What to Know
Three more Catholic schools in New York City will be closing at the end of the year, the Diocese of Brooklyn said
Mary Queen of Heaven and Our Lady of Guadalupe Catholic academies in Brooklyn and St. Camillus Catholic Academy in Queens are closing
The announcement comes days after the Archdiocese of New York announced seven schools were closing
Another three Catholic schools in New York City are slated to close at the end of the school year, and another two will be merging.
The Mary Queen of Heaven Catholic Academy and Our Lady of Guadalupe Catholic Academy, both in Brooklyn, and the St. Camillus Catholic Academy in Queens will be shuttering.
The Diocese of Brooklyn said Friday that the board of members and board of directors for each of the schools made the difficult decisions "due to declining enrollment and the severe budget deficits that have resulted."
Two Catholic academies in Bushwick will merge in time for the next school year: the St. Frances Cabrini Catholic Academy and St. Brigid Catholic Academy. The new school, to be located at St. Brigid's, will be called St. Brigid-St. Frances Cabrini Catholic Academy.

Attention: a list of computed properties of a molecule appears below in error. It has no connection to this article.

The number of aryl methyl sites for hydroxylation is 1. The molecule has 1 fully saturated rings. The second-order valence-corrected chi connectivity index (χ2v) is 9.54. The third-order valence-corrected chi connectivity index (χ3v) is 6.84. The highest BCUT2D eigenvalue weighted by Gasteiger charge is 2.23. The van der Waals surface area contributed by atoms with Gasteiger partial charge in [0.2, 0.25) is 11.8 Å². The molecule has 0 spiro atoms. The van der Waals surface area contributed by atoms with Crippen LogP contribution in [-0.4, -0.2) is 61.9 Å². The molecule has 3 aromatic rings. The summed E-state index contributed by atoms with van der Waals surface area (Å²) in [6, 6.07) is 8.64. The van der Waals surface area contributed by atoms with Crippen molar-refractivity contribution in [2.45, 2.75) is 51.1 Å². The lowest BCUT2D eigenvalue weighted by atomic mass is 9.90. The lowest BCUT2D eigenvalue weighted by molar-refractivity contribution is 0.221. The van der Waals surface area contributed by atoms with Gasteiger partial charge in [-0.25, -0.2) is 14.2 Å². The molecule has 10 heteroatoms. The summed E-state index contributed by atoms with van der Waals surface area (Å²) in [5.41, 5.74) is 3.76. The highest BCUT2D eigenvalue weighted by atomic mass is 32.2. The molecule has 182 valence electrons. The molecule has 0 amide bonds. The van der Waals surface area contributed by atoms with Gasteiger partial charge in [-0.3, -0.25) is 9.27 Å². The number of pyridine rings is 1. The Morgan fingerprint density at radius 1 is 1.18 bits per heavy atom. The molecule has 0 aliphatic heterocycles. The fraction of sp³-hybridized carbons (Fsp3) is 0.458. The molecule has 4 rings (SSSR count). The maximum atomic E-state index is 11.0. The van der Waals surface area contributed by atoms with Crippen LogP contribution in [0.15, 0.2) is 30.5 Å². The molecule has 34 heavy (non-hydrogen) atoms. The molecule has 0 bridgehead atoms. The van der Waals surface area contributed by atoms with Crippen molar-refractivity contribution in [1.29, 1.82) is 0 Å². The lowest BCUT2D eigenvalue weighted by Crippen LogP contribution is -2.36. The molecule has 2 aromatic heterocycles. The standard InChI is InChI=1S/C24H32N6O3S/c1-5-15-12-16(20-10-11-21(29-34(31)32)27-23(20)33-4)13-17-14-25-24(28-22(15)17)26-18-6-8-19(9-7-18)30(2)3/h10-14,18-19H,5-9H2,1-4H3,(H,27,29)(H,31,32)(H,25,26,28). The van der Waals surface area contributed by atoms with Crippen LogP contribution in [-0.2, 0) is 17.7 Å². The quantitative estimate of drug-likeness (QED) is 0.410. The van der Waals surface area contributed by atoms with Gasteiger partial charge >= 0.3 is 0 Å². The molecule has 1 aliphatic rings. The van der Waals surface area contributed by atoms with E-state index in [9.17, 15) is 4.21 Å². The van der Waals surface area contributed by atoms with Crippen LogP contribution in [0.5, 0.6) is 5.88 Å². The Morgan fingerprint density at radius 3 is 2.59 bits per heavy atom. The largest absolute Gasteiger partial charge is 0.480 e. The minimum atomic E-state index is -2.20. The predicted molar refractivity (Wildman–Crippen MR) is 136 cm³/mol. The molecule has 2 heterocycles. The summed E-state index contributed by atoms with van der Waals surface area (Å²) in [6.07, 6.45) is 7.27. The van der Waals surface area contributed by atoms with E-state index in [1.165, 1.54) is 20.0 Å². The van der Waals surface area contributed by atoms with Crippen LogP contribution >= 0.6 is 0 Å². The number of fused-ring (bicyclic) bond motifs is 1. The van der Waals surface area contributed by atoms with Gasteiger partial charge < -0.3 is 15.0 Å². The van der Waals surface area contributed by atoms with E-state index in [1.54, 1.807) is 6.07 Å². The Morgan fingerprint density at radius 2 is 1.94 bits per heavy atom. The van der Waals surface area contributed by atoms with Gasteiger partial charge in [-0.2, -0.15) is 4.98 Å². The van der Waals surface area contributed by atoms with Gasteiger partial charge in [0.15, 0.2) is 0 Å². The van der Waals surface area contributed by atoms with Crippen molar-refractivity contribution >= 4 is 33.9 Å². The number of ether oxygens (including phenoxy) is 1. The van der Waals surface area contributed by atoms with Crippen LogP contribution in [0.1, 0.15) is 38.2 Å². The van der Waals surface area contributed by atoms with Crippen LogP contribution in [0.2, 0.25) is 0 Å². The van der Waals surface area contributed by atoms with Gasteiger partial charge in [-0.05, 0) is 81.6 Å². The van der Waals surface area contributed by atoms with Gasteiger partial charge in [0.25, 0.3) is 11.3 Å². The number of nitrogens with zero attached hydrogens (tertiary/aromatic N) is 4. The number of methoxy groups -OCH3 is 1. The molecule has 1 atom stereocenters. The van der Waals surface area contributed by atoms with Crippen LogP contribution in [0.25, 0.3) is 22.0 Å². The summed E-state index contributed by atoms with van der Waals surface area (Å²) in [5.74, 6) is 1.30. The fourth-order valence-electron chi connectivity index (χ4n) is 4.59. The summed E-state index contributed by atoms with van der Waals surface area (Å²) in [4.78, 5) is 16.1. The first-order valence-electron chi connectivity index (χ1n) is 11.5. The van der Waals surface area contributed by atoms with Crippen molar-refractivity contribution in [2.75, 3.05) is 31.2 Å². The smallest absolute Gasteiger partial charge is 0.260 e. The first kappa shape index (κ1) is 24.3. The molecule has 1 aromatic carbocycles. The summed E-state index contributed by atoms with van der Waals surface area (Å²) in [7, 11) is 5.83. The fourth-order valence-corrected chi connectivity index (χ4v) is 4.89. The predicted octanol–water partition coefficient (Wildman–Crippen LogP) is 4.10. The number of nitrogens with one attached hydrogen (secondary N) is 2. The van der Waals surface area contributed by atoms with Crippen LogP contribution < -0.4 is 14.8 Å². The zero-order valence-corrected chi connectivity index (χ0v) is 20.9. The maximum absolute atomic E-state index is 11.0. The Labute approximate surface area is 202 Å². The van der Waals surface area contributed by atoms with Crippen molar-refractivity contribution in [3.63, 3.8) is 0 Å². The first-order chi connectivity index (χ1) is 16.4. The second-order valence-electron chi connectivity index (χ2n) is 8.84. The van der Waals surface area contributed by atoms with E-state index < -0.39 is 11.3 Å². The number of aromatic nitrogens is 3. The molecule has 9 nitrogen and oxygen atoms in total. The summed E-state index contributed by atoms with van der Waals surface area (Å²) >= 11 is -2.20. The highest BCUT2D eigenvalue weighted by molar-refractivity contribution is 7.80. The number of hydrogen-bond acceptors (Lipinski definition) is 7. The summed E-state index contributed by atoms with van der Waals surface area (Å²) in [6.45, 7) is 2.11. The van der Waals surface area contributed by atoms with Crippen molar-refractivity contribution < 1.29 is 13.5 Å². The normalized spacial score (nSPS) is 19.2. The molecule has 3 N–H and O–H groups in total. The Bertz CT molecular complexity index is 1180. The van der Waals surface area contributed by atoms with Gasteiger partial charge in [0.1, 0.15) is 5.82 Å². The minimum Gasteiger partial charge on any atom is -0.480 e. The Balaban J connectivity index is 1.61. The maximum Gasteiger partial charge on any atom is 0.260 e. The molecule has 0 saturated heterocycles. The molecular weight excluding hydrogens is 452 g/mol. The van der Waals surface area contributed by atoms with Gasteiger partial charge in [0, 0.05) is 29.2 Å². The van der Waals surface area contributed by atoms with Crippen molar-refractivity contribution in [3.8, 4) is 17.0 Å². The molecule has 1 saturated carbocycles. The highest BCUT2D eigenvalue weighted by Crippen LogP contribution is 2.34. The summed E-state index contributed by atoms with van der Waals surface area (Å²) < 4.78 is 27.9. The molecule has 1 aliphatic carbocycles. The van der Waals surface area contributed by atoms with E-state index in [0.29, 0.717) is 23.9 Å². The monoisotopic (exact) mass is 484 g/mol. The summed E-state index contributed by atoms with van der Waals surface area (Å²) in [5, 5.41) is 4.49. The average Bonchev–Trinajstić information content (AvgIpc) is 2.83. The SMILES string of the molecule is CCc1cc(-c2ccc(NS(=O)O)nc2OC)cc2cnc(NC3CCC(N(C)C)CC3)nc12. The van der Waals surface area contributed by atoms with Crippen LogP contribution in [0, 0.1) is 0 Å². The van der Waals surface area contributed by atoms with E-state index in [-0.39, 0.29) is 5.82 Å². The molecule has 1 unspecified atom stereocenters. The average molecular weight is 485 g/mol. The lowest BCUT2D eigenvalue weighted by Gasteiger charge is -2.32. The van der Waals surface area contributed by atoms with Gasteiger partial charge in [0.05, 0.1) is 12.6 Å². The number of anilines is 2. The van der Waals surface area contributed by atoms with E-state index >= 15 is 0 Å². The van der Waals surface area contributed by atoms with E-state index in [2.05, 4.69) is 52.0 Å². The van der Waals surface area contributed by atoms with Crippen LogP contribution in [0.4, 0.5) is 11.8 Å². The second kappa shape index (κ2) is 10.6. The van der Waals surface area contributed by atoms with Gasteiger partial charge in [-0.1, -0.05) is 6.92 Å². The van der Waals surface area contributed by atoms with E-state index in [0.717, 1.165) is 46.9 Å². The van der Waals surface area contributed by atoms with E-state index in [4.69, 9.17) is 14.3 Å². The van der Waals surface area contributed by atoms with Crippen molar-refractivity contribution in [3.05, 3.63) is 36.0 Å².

Students Fight Catholic School Closures
Students at all affected schools will be accommodated at nearby Catholic academies and automatically get a $500 tuition assistance grant if they attend another school within the Diocese of Brooklyn, as long as they've met all financial obligations. The one-time grant is made possible by St. Elizabeth Ann Seton Trust.
"It’s an emotional time for the diocese when schools have to close because it is affecting the lives of students, parents, and faculty. The decisions come after intense analysis of enrollment trends and the financial picture of each academy," said Thomas Chadzutko, Ed.D., Superintendent of Schools.
Each of the schools will have information nights in the coming weeks.
The announcement comes days after the Archdiocese of New York announced seven schools in New York will be closing after the school year ends, also due in part to declining enrollment. Cardinal Timothy Dolan called the decision to close the schools “painful and difficult.”